Pharmacists petition against mandatory mail order


Many third-party payers have either switched to or are considering moving to a mail-order requirement for long-term prescriptions that would prevent patients from choosing to purchase medications through retail pharmacies. Pharmacists and patients are pushing back.

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"What we are concerned about is a trend developing, where more and more employers are going to this type of a system. People should have a right to choose," said Beraldi, a pharmacist at Oard and Ross Drug Inc.

Many health-insurance providers and employer health plans have either switched to or are considering moving to a mail-order requirement for long-term prescriptions, rather than allowing patients the choice to purchase the drugs through retail pharmacies or mail order.

"We worked with the Iowa folks and have a nationwide petition drive. We hope to have some federal legislation introduced in the coming weeks and months," said Mark Hendrickson, NCPA manager of public affairs and grassroots advocacy.

The drive is part of NCPA's grassroots campaign to urge healthcare plans to eliminate mandatory mail-order purchasing of long-term medications. In one initiative, NCPA is urging legislators to support and co-sponsor H.R. 5234, the PBM Audit and Transparency Act, which was introduced last May and is being considered again this session. The act states that pharmacy benefit managers (PBMs) cannot require patients to use a specific type of pharmacy and that their annual reports must disclose the number and total cost of prescriptions filled at retail outlets and through mail order.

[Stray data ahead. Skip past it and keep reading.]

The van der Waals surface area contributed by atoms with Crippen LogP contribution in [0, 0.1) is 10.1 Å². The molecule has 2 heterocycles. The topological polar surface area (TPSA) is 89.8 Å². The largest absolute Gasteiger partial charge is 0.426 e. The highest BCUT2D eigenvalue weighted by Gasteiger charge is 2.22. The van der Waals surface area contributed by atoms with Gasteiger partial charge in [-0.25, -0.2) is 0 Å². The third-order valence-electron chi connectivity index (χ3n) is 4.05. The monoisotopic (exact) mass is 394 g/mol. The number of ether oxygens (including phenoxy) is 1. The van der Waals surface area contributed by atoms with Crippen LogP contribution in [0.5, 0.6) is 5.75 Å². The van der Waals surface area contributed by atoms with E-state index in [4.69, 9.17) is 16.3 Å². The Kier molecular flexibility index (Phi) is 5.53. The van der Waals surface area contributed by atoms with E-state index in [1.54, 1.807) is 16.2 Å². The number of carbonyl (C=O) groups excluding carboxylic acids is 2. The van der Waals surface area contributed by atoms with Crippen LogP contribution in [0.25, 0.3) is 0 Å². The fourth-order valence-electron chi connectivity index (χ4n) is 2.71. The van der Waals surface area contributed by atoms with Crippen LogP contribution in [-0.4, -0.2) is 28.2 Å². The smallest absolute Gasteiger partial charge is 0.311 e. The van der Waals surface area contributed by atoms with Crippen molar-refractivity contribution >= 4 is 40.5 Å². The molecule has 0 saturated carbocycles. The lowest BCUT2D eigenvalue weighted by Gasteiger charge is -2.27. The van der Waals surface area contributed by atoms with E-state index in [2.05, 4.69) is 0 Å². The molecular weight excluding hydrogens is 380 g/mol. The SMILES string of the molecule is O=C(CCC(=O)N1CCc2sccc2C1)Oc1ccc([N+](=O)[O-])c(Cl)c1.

Beraldi's involvement in the petition drive began after a patient brought him a letter from her employer, Nebraska Furniture Mart, a large local employer. The letter stated that full-time staffers would have to begin filling their long-term prescriptions through CVS Caremark's mail-order system or at CVS stores.

Some employers are taking a different approach. After NCPA executives contacted BB&T Corporation, it reversed its decision to include mandatory mail order in its healthcare plan.

"The executives at BB&T went away from mandatory mail order and looked at more cost-effective strategies. We showed them the benefits and cost savings that could be generated," said Zach French, vice president of PBM transparency initiatives for NCPA.

According to NCPA, community pharmacies generate savings for health plans by dispensing generic drugs at rates that are 10% to 13% higher than those of the largest mail-order facilities. "Community pharmacy has a higher rate of generic dispensing (71%) than any other practice setting, including mail-order pharmacy," stated a joint NCPA and NACDS letter to the governors and state medical directors of all 50 states.

As they did with BB&T, NCPA representatives provide data on community pharmacy to many corporate health-plan sponsors. "We also do this proactively and influence decisions before they are made. In most cases, we get a very warm reception. No one wants to go to mandatory mail order, but they want to restrict the costs of pharmacy management from going up," French said.

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